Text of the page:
The class licences, as they are called, will be available by the end of April.
The authorities hoped the licences will lead to big improvements in the availability of internet services, especially in the rural areas.
Presenter: Jemima Garrett, Pacific Economic and Business reporter
Nic Williams, Solomon Islands Telecommunications Commissioner; David Leeming, Principal of Honiara-based company, Leeming International Consulting
GARRETT: Since the Solomon Islands Telecommunications Commission was established at the start of last year there has been a revolution in telecommunications industry.
The monopoly held by Solomon Telekom has been dismantled and mobile phone coverage has expanded dramatically.
While the new market entrant, PNG Telikom's Bemobile, has had its problems it is offering serious competition.
Now Telecommunications Commissioner, Nic Williams, is launching the next phase of his push to give consumers a better deal.
WILLIAMS: We are consulting on a class licence that fundamentally breaks open the telecoms market here in the Solomons because it allows anyone to come into the market and offer any type of telecom service, though if they want to provide radio they would have to apply for a radio frequency licence. But, it is the class licence that really breaks open the market here.
GARRETT: Internet services in Solomon Islands are poor and expensive.
Telecommunications Commissioner, Nic Williams, hopes competition from companies that take up the new class licences will drive prices down and increase the availability of services, particularly in rural areas.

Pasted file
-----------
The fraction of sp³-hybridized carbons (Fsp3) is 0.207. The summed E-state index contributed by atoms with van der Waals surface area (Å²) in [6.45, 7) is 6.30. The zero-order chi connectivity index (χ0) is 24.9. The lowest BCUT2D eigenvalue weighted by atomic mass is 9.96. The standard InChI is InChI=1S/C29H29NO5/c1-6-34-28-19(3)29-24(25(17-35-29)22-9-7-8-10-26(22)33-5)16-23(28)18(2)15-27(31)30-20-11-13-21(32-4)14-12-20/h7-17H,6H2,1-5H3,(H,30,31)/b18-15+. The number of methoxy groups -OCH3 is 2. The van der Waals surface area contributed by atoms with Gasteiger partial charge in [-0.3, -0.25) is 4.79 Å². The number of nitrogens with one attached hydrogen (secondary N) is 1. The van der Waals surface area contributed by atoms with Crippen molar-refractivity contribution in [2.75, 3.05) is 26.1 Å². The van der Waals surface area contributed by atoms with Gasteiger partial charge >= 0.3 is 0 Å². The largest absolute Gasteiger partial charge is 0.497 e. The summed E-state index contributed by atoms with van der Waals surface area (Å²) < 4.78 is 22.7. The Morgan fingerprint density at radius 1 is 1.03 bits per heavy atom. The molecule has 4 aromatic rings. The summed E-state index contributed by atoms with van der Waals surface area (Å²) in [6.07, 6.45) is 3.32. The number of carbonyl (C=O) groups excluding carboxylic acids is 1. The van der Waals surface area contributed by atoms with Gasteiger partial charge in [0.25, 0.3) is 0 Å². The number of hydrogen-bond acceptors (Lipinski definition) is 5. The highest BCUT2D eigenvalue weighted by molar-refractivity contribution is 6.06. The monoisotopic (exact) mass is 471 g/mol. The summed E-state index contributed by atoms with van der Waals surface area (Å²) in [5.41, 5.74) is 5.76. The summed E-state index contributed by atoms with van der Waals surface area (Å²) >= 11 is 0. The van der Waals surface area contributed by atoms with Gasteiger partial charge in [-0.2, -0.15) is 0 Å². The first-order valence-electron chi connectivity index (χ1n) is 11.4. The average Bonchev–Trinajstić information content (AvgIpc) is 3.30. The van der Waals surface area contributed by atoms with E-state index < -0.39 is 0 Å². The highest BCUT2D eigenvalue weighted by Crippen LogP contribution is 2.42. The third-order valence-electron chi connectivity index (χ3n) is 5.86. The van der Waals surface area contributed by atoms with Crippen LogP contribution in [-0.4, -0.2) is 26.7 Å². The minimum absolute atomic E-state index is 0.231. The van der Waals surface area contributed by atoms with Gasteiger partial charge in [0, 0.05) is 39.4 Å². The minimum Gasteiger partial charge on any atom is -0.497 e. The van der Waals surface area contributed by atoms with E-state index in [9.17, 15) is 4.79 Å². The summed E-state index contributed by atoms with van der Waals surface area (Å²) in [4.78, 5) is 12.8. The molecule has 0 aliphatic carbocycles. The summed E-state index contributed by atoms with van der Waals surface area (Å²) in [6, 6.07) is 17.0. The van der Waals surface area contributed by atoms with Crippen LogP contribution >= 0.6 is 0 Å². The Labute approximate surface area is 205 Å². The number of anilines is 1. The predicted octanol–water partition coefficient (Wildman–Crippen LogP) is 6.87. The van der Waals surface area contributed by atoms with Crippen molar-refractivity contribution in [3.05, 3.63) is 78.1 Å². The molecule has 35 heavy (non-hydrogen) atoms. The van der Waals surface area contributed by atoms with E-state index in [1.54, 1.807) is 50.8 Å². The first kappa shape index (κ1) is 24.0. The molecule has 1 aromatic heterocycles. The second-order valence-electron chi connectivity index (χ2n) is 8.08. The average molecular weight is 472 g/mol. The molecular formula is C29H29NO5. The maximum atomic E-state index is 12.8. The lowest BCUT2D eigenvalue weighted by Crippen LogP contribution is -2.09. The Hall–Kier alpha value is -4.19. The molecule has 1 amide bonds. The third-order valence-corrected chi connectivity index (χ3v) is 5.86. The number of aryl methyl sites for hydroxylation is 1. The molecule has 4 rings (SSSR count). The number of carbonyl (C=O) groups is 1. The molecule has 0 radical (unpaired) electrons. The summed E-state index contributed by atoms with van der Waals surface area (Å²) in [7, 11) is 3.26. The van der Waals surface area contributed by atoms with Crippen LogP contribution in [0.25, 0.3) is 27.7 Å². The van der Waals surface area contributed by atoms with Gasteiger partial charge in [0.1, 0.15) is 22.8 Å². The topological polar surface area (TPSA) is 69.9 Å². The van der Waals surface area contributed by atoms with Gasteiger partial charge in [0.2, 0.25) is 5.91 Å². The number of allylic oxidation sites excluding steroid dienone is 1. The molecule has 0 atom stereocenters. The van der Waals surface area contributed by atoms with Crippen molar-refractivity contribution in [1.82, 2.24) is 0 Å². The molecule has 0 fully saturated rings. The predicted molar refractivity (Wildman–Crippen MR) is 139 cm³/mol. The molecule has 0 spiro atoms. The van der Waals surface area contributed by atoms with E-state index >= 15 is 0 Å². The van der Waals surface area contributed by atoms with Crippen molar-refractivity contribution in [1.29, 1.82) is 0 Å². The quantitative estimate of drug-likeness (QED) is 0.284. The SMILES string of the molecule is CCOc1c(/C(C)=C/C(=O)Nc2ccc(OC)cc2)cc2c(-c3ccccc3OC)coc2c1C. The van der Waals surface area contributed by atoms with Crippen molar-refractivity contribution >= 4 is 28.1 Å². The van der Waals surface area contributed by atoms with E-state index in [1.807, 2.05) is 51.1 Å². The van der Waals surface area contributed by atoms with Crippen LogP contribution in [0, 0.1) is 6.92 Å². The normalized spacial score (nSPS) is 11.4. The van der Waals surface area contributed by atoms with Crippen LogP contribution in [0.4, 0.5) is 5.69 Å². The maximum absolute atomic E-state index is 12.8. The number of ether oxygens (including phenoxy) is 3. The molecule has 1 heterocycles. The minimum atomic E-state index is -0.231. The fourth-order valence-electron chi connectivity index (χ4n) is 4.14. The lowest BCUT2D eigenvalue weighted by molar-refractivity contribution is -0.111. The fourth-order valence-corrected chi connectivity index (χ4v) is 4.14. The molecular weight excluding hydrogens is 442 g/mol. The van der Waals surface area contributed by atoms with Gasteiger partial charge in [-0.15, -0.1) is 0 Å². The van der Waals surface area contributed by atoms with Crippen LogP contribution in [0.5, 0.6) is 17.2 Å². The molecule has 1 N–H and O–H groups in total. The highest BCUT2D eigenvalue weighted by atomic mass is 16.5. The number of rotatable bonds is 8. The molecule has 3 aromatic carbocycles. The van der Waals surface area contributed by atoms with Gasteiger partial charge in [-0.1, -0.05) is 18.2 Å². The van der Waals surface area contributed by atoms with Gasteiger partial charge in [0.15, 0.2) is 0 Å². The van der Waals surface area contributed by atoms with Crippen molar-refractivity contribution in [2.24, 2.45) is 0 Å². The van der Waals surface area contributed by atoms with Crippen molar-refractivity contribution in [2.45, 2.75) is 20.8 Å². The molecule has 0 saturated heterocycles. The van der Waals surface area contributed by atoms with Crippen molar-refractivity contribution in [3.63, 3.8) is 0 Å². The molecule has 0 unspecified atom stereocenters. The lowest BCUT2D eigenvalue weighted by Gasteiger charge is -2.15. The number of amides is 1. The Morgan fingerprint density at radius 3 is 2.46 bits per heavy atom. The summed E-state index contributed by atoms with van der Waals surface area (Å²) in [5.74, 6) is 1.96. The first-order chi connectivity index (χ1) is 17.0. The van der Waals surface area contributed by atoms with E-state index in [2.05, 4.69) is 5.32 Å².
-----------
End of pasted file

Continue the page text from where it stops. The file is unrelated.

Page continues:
David Leeming, a Honiara-based IT consultant who works with rural communities says the need is huge.
LEEMING: There are teachers there, people who are aspiring entrepreneurs, there are government officials who are trying to provide government services and so on, so we do need to try and get the universal access, as it is called, right out into the rural areas.
GARRETT: The idea behind the class licences is to let a lot of small operators into the telecommunications business.
Telecommunications Commissioner, Nic Williams, says local companies will be well-suited to the new licences.
WILLIAMS: Just because you can do a niche service. It doesn't necessarily mean that you have to commit to building a large mobile network that requires many millions of US dollars to finance it. People can do a quite bespoke service where they have a satellite earth station and maybe one or two terrestrial links on the ground and start serving a local area - a village or a town, a tourist destination. So the capital requirement is just that much less.
GARRETT: David Leeming says the class licences will improve internet services in rural areas and he agrees local companies will be able to provide those services.
LEEMING: It will make a big difference. Previously, with a restricted regime only the highly well capitalised, which were able to meet all the different conditions of the licence, were able to get a foot in. And, as you know, we had a monopoly which meant only one company for a long period. What this does is it allows any small company that meet the criteria, to innovate in many different ways and meet the different niches in the market and I think its really good because it will encourage an ecosystem of providers to emerge. And its all for the good, all building the market, working towards universal access, in free market conditions as opposed to fixed artificial markets, as you had when there was a monopoly. In those cases we still needed market access in schools outside of the capital but it wasn't possible for local companies to come into those needs - you had to go through the monopoly provider all the time.
GARRETT: David Leeming, from the Honiara-based Leeming International consulting.
The Telecommunications Commission hopes to issue the first class licences by the end of April and see new services operating by early June.